(B) En France nous avons dans notre culture :

le don gratuit : Il peut s'agir de donner gratuitement et de façon anonyme du sang et ses constituants, le don d'organes, le don de son corps à la science, etc.
et le bénévolat : Il s'agit de mettre à disposition d'un groupe, gratuitement, sa propre expérience, ses propres compétences, son temps, son énergie, etc.

Mais le don et le bénévolat ont leurs limites : ils ne sont possibles qu'à "petite échelle". Dès que les conditions dépassent un certain seuil, il faut passer par l'embauche de personnels rémunérés pour réaliser des tâches précises sous commandement et responsabilité des bénévoles.

(C) Il existe dans Wikipédia en français des articles liés à un produit (exemple disque blu-ray : Toshiba est dans le texte / Sony "le leader" est dans les références) dans lequel des noms de marque , des avantages, etc. sont vantés... Donc caractère publicitaire.

(D) Il existe dans Wikipédia en français des articles liés à un service, ou à une technique (médecine douce, énergie zen,...), ou à une croyance. Certaines ont un caractère commercial évident, d'autre ont un caractère de prosélytisme.

(E) Est-ce que le modèle économique de Wikimédia nécessite aujourd'hui un changement d'échelle pour pouvoir perdurer ?

Ma position :

Je trouve que le conflit d'intérêt n'est pas suffisamment précisé dans le texte proposé et qu'il faut être plus moteur dans les directives.

Je trouve formidable que Wikipédia soit un projet bénévole de don de son savoir pour rédiger ensemble une encyclopédie mise à jour au fil du temps : c'est dans l'ADN du projet Wikipédia ... et il faut que cela reste comme cela. Donc je crois, en tout cas j'espère, qu'il n'y a pas, à ce jour, de contributions rémunérées par Wikimédia (A1 ci dessus).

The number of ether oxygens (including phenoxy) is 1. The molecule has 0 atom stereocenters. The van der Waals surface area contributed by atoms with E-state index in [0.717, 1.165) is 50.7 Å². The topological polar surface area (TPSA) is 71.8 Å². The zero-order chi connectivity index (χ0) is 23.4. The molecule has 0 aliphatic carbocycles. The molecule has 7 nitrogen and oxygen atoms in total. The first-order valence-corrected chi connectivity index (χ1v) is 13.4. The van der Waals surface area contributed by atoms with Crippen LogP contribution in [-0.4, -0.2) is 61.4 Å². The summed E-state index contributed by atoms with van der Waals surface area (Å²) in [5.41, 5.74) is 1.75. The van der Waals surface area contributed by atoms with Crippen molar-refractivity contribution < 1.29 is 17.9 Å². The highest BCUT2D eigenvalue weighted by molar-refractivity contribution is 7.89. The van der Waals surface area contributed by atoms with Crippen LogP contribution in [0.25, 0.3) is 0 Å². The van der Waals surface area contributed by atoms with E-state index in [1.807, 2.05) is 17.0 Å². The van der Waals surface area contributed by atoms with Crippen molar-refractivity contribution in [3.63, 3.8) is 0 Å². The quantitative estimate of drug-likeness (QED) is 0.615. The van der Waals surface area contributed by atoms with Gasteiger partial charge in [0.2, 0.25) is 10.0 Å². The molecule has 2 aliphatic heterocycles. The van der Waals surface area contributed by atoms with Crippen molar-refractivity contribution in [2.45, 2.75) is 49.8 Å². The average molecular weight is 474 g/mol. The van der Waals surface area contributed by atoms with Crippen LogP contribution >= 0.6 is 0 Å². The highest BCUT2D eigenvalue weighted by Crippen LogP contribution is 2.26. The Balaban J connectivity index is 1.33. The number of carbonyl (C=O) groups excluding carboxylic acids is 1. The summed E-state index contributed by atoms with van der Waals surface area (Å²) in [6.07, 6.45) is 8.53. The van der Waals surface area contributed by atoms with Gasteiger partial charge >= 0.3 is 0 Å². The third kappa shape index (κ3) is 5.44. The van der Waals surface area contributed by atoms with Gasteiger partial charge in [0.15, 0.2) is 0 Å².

Cela dit, pour certains sujets difficiles, par exemple la mécanique quantique, il y a dans Wikipédia en français des inexactitudes. Et les contributeurs qui essayent tant bien que mal de corriger sont génés par leur manque autoproclamé d'expertise en la matière (Exemple de commentaire : ...mes cours de physique quantique commencent à dater...). Du coup, je serais personnellement d'accord pour la séquence suivante :

  1. qu'après la consultation des bénévoles qui sont intéressés par la mise à jour d'un article (statistique de consultations et statistique de présence de commentaires sur la page de l'article),
  2. qu'ensuite, après la recherche infructueuse d'un volontaire pour la prise en charge de la modification (analyse des pages personnelles pour trouver la personne compétente),